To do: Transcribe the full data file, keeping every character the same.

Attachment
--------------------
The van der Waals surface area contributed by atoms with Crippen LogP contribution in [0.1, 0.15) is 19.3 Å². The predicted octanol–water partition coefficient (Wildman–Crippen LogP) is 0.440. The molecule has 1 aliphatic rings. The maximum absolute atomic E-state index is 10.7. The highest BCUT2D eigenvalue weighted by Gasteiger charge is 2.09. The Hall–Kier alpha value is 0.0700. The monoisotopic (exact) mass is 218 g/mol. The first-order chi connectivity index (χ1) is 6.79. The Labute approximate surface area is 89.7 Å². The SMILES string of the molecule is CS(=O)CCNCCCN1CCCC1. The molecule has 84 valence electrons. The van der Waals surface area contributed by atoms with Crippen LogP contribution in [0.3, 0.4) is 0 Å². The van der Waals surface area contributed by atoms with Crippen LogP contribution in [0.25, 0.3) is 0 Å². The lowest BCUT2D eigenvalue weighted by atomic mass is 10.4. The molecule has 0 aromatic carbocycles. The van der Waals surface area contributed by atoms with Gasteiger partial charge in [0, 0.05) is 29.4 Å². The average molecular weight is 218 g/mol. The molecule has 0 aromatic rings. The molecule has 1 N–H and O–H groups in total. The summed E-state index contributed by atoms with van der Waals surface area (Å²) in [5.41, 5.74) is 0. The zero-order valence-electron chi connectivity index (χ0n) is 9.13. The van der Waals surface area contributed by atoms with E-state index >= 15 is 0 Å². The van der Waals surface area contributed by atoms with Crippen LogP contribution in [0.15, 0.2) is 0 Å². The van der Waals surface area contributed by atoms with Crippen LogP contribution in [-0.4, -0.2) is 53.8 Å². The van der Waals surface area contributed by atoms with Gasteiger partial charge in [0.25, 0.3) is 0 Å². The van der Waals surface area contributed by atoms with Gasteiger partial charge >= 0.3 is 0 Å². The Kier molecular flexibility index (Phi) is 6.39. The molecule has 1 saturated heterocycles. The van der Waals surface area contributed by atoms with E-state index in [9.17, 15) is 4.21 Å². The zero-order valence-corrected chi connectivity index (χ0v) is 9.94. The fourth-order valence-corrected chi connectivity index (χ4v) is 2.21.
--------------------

The van der Waals surface area contributed by atoms with Crippen LogP contribution in [0.1, 0.15) is 19.3 Å². The predicted octanol–water partition coefficient (Wildman–Crippen LogP) is 0.440. The molecule has 1 aliphatic rings. The maximum absolute atomic E-state index is 10.7. The highest BCUT2D eigenvalue weighted by Gasteiger charge is 2.09. The Hall–Kier alpha value is 0.0700. The monoisotopic (exact) mass is 218 g/mol. The first-order chi connectivity index (χ1) is 6.79. The Labute approximate surface area is 89.7 Å². The SMILES string of the molecule is CS(=O)CCNCCCN1CCCC1. The molecule has 84 valence electrons. The van der Waals surface area contributed by atoms with Crippen LogP contribution in [0.3, 0.4) is 0 Å². The van der Waals surface area contributed by atoms with Crippen LogP contribution in [0.25, 0.3) is 0 Å². The lowest BCUT2D eigenvalue weighted by atomic mass is 10.4. The molecule has 0 aromatic carbocycles. The van der Waals surface area contributed by atoms with Gasteiger partial charge in [0, 0.05) is 29.4 Å². The average molecular weight is 218 g/mol. The molecule has 0 aromatic rings. The molecule has 1 N–H and O–H groups in total. The summed E-state index contributed by atoms with van der Waals surface area (Å²) in [5.41, 5.74) is 0. The zero-order valence-electron chi connectivity index (χ0n) is 9.13. The van der Waals surface area contributed by atoms with E-state index >= 15 is 0 Å². The van der Waals surface area contributed by atoms with Crippen LogP contribution in [0.15, 0.2) is 0 Å². The van der Waals surface area contributed by atoms with Crippen LogP contribution in [-0.4, -0.2) is 53.8 Å². The van der Waals surface area contributed by atoms with Gasteiger partial charge in [0.25, 0.3) is 0 Å². The van der Waals surface area contributed by atoms with Gasteiger partial charge >= 0.3 is 0 Å². The Kier molecular flexibility index (Phi) is 6.39. The molecule has 1 saturated heterocycles. The van der Waals surface area contributed by atoms with E-state index in [9.17, 15) is 4.21 Å². The zero-order valence-corrected chi connectivity index (χ0v) is 9.94. The fourth-order valence-corrected chi connectivity index (χ4v) is 2.21.